These two utilities are designed to bridge the file system and memory via

They were devised to solve a particular problem, and then were never used,
and thus left in this rather raw state. They are the sort of tools I often
find my self drawn to, but end up doing things differently. Maybe some day
someone will find them useful?

All these utilities require two longwords placed on the command line;
floats wont do! So you need some function or command to convert floats to
longs, such as my toolkit command LONG$, which takes an S*BASIC "number"
and converts it to a 4-byte long word (in internal representation).


Loads bytes from a channel into memory

        EX somejob, file, lbytes_exe; LONG$(base) & LONG$(length)
        EX lbytes_exe, somefile; LONG$(base) & LONG$(length)

This takes some file <somefile>, which must be no longer than <length>
bytes, and loads it into memory at <base>.

Note: Separators are important!
Note: Base address should be even!

On its own it doesnt seem like much; the keyword LBYTES does as much
without the hassle. However, here you can add filters to further process
the stream of bytes.

Check out the description of TK2's EX & co commands to see how you can
chain various filters.


        ch = FOP_OVER(somefile)

followed by

        EX somejob, #ch, sbytes_exe; LONG$(base) & LONG$(length)
        EX sbytes_exe, #ch; LONG$(base) & LONG$(length)

This saves a chunk of memory via a channel to a device (probably only
file-type devices).

Note: Separators are important!
Note: Base address should be even!

Simple example:


100 fnm1$ = 'dev4_io_lsb_047_spr'
110 fnm2$ = 'RAM1_tst_spr'
120 :
140 fl = FLEN(\ fnm1$)
150 ad = ALCHP(fl)
160 ERT FEW('dev4_io_lsb_LBYTES_exe', fnm1$; LONG$(ad) & LONG$(fl))
170 SPRW#2; 30, 30, ad
180 :
190 ch = FOP_OVER(fnm2$)
200 ERT FEW("dev4_io_lsb_SBYTES_exe", #ch; LONG$(ad) & LONG$(fl))
210 CLOSE#ch
220 RECHP ad
230 :
240 fl = FLEN(\ fnm2$)
250 ad = ALCHP(fl)
260 ERT FEW('dev4_io_lsb_LBYTES_exe', fnm2$; LONG$(ad) & LONG$(fl))
270 SPRW#1; 30, 30, ad
280 RECHP ad
290 :

Assumes mode GD2 and standard 3-window S*BASIC layout!

Given a sprite called 047_spr in dev4_io_lsb_, the above program gets its
size, reserves sufficient  memory for it, and loads it into that memory
slot. To prove it, it displays the sprite in window#2.

A new, empty file is created on ram1_ and the contents of the same memory
slot is copied to that file via the open channel to it. The file is closed
to finalise, and the memory is released.

To prove that the memory contents was saved, the first part of the
program is repeated with the newly created file, and the contents
displayed in window#1.


This utility is nothing but the combination of LBYTES and SBYTES. Since
most of the code for saving and loading is identical, putting the twain
together is actually less than half the size of the two separate versions
together. However, to instruct the utility to load or save rquires and
extra instruction on the command line: 'H' => LBYTES, and 'I' => SBYTES.

Note: Case is important! Only 'H' or 'I' will do! as these are in fact the
Qdos codes for iof.load (= $48) and (= $49).


Put this file into memory:
   ERT FEW(lsbytes_exe, somefile; LONG$(base) & LONG$(length) & 'H')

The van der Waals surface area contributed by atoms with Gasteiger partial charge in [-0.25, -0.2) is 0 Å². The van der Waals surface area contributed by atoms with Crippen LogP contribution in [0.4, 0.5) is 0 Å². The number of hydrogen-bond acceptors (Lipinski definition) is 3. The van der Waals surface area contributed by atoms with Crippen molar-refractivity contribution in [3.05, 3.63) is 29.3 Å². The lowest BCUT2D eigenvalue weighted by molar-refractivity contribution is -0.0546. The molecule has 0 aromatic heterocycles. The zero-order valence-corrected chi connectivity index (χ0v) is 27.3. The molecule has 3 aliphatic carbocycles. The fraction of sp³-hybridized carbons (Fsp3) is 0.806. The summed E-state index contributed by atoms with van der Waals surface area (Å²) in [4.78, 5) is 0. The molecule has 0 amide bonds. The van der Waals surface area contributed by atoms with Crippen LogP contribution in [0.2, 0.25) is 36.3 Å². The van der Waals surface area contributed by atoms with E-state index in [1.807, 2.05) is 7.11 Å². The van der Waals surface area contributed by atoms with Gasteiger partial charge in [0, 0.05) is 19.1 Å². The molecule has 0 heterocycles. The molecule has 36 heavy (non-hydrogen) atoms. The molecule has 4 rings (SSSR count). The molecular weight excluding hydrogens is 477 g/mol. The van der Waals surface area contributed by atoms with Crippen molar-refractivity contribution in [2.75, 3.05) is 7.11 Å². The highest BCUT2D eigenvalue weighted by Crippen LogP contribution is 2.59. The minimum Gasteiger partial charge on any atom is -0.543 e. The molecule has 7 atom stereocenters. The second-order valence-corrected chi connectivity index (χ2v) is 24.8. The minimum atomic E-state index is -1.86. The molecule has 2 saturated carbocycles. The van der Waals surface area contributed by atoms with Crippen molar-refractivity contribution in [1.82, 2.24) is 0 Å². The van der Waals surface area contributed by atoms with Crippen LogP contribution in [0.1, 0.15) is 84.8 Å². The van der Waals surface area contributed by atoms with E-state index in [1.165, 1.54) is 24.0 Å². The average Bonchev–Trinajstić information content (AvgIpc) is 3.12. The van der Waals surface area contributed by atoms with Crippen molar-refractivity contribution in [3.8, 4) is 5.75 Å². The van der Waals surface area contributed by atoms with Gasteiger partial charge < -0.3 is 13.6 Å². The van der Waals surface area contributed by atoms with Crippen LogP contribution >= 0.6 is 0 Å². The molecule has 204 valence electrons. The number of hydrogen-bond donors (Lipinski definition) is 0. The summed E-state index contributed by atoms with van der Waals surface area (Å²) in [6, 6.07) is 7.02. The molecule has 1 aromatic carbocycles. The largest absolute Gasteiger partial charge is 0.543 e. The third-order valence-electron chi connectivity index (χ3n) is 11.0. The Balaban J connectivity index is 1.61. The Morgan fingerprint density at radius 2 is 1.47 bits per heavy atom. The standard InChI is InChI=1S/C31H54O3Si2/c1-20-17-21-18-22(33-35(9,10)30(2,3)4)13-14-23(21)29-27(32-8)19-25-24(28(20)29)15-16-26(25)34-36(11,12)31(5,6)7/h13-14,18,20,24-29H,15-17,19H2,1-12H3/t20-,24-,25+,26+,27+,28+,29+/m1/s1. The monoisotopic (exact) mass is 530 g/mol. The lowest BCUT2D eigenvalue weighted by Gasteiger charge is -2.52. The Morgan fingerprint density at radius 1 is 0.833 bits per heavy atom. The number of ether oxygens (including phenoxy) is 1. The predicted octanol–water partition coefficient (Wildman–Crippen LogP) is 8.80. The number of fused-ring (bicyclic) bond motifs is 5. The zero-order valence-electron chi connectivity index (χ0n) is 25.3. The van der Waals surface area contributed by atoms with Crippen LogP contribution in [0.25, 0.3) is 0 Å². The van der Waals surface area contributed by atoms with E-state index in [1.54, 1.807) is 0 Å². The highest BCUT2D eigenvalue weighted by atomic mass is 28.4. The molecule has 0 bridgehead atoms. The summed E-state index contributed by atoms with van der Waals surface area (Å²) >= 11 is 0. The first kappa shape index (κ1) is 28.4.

where base is where you want to put it, and length is length of somefile

   EX lsbytes_exe, #ch; LONG$(base) & LONG$(length) & 'I'

where #ch is a channel open to some writeable device, to save <length>
bytes from <base>.

Or if youre feeling frisky, try:

Process file via filter and commit to memory:
   EX somefilter, somefile TO lsbytes_exe; LONG$(base) & LONG$(length) & 'H'


Get from memory to file via filter
   EX lsbytes_exe; LONG$(base) & LONG$(length) & 'I' TO somefilter, somefile

Note: Separators are important!
Note: Base address should be even!


The reason for developing these tools was to try out whether I could use
zip-compressed sprites for a project of mine. Zip compresses so much better
than RLE in most cases. However, the tools we have, which are all mainly
(or in large part) C conversions, are far too slow to be of any use. There
are good 68k unzip routines about, but I didnt take it any further as I
lost interest in the said project. Here, though, is a simplified demo of
what I tried:


100 EXT_FN 'VALID%', 'LONG$'
110 :
120 zip$     = ''
130 zipinfo$ = 'win2_arc_zip_zipinfo'
140 funzip$  = 'win2_arc_zip_funzip'
150 lsbytes$ = 'dev4_io_lsb_LSBYTES_exe'
160 :
180 CLS: PRINT'Please wait. This is slow!'
190 ch = FOPEN("history")
200 ERT FEW(zipinfo$, #ch; '-t ' & zip$)
210 INPUT#ch; l$: CLOSE#ch
220 IF NOT ('1' INSTR l$) = 1 THEN
230  PRINT 'Only first file will be processed'
240 END IF
250 p% = ', ' INSTR l$
260 IF p% = 0 OR p% > 10 THEN
270  PRINT 'I dont understand this file!': STOP
280 END IF
290 fl$ = l$(p% + 2 TO p% + 10)
300 IF NOT VALID%(2, fl$) THEN
310  PRINT 'Not a valid file!': STOP
320 END IF
330 :
340 fl  = fl$:          REMark Uncompressed size
350 spr = ALCHP(fl):    REMark Reserve room
360 :
370 REMark Now uncompress and load directly into RAM
380 ERT FEW(funzip$, zip$ TO lsbytes$; LONG$(spr) & LONG$(fl) & 'H' )
390 SPRW#1; 20, 20, spr

You need a copy of the INFOZIP suit to try it out. I included a copy of
047_spr, compressed and uncompressed for you to test.

Yeah, you could say it would have been simpler to just unzip to a file and
then LBYTES the sprite, but originally there was more to it than I can
show here..

Program status

V0.01, pjw, 2018 Jan 06, first try
V0.01, pjw, 2021 Oct 25, packaged. Updated demo routines.

Conditions and DISCLAIMER as per